alexanderjames

Puritan Board Freshman
I have failed to keep to a Bible reading plan. I find that in certain seasons I read more and in others less. Sometimes more quickly and sometimes more slowly. If anything, recently I have found myself reading slower and slower yet usually more deeply and meditatively, and this has afforded a blessing.

I do think plans have their place and we ought to be zealous to keep up reading of the word, but there is a danger for some who are overly scrupulous to condemn themselves for not sticking exactly to a plan.
 

therussellhome

Puritan Board Freshman
@greenbaggins - agreed. The plan I'm using is not perfect but does a decent job of keeping books intact. I enjoy the time that reading a single chapter gives me to digest and study, building the whole story day by day. For myself, I have been unable to discipline myself to read multiple chapters without skimming.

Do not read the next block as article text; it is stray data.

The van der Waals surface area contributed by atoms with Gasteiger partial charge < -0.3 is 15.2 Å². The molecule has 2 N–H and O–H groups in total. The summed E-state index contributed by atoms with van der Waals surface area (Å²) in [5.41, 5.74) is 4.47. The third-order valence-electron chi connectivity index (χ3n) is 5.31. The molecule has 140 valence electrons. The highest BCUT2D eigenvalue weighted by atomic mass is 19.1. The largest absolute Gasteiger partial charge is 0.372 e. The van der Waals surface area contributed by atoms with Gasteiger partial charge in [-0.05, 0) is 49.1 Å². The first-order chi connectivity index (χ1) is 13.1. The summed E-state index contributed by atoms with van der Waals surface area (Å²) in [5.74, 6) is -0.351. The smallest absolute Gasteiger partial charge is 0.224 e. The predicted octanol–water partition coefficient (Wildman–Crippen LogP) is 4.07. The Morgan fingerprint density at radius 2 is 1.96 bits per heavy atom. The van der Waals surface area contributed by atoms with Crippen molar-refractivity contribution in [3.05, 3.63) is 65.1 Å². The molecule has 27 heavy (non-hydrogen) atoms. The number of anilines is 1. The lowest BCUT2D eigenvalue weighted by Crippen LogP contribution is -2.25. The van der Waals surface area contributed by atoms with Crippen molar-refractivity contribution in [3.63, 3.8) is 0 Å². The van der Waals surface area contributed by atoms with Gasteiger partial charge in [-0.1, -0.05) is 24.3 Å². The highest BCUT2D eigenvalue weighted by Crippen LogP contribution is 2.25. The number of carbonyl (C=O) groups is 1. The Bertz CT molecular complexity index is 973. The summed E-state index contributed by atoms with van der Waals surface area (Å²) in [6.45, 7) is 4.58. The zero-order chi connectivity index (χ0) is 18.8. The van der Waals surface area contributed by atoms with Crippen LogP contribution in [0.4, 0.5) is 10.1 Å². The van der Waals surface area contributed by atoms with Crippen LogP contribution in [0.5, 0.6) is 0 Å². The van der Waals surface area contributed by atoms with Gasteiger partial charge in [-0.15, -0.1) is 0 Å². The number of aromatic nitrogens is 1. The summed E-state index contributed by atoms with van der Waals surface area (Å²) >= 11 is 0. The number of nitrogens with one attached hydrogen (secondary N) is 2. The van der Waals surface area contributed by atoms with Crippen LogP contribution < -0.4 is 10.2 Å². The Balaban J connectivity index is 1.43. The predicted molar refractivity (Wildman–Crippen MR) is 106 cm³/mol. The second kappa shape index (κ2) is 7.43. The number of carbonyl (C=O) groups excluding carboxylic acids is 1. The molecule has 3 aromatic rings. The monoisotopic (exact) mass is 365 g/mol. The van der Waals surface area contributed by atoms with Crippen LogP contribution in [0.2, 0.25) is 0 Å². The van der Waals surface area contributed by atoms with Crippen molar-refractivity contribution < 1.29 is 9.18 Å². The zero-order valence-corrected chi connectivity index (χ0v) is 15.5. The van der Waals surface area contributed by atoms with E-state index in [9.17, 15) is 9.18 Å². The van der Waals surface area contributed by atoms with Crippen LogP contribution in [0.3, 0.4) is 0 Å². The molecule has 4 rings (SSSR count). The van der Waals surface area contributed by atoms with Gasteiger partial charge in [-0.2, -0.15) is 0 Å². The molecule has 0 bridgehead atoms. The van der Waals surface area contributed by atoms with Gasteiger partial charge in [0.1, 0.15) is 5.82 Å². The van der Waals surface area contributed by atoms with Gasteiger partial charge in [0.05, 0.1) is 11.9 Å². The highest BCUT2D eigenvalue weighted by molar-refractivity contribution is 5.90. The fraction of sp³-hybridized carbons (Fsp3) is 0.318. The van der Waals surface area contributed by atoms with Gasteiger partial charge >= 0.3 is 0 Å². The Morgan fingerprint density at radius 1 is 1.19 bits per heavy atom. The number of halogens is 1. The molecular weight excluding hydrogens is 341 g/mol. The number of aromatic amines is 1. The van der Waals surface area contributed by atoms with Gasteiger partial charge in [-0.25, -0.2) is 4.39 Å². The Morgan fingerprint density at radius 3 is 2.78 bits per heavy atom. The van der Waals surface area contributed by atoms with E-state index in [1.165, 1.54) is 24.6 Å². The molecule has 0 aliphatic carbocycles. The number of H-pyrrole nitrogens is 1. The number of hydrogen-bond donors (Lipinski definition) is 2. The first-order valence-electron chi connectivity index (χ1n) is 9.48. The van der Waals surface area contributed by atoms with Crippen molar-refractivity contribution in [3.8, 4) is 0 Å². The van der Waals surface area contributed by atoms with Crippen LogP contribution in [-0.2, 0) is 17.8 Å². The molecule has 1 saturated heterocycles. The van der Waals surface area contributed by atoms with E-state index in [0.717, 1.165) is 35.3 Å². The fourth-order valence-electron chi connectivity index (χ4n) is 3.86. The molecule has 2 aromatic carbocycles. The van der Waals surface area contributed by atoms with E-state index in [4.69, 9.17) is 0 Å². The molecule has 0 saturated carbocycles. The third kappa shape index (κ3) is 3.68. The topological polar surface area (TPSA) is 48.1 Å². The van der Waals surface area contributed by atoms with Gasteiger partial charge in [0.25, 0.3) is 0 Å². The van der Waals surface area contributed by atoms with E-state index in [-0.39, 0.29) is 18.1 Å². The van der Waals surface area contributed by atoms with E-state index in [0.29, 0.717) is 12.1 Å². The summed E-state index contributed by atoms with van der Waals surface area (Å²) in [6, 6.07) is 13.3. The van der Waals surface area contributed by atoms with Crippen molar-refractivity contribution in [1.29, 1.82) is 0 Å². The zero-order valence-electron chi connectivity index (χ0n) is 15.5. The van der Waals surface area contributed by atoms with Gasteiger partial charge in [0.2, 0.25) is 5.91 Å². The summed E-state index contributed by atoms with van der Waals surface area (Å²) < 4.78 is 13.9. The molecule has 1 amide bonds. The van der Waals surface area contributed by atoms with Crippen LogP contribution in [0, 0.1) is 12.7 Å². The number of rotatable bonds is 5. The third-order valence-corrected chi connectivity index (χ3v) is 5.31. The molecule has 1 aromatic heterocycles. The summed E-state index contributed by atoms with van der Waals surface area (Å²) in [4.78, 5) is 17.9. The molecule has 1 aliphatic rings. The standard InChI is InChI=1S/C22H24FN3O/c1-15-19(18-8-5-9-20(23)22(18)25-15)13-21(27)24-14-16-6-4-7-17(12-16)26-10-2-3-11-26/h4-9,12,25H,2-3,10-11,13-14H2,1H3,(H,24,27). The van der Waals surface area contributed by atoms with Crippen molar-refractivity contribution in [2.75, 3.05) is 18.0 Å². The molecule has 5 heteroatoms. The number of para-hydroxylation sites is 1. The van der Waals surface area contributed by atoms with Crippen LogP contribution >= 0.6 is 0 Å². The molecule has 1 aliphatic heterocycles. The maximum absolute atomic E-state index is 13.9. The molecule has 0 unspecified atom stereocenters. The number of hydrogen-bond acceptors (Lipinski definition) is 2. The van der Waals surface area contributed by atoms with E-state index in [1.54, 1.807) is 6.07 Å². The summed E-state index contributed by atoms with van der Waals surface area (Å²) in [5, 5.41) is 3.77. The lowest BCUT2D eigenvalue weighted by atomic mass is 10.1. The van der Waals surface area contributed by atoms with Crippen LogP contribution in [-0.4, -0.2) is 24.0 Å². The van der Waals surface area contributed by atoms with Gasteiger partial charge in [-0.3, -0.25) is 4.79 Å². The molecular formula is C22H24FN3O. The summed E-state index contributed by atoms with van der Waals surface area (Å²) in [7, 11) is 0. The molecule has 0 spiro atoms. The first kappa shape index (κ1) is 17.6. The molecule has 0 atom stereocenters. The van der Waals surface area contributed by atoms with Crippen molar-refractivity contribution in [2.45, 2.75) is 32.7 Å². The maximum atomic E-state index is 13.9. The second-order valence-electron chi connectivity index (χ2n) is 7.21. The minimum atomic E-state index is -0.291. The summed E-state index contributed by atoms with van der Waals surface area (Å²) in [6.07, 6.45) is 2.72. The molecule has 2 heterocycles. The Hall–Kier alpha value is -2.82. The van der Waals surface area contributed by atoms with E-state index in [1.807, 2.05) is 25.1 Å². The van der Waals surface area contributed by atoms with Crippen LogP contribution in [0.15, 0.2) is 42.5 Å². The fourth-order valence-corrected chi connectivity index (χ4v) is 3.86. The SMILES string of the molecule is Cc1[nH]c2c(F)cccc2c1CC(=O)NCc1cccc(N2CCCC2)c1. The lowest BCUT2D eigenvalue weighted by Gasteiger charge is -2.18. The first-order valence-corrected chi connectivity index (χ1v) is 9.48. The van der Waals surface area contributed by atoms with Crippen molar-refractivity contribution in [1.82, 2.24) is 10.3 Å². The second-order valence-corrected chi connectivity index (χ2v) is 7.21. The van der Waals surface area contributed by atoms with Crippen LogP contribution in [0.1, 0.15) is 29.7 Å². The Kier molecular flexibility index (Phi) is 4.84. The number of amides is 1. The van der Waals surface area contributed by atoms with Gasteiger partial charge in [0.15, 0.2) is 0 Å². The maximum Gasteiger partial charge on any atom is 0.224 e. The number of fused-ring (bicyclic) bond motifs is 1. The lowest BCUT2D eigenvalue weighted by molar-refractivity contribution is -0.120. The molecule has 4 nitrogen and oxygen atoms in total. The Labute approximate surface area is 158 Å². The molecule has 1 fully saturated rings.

KMK

Administrator
Staff member
M'Cheyne

His plan was fashioned with a greater purpose than simply reading through the Bible in a year. OT and NT books are deftly placed side by side with the goal of one shedding light on the other. For example, this month we are reading through Zechariah and Revelation at the same time. I also appreciate reading the Psalms and the NT twice per year.
 

py3ak

Unshaven and anonymous
Staff member
I like the simplicity of reading 4 chapters most days, in canonical order. But I have found it's nice to break things up a bit and put a Gospel in for contrast:
Pentateuch: Matthew
Historical Books: Mark
Poetical Books: John
Prophetic Books: Luke, Acts, and the rest of the NT
 

JimmyH

Puritan Board Senior
Lord willing I will begin my 8th consecutive year of the M'Cheyne plan on Saturday next.
 

Jonathco

Puritan Board Freshman
I'll be reading through the M‘Cheyne plan for the 3rd year in a row with my church. I am also hoping to do an in-depth study of Romans in 2022.
 

Claudiu

Puritan Board Junior
I like the simplicity of reading 4 chapters most days, in canonical order. But I have found it's nice to break things up a bit and put a Gospel in for contrast:
Pentateuch: Matthew
Historical Books: Mark
Poetical Books: John
Prophetic Books: Luke, Acts, and the rest of the NT
I do a modified version of Grant Horners plan that looks like this.

My breakdown for sections is: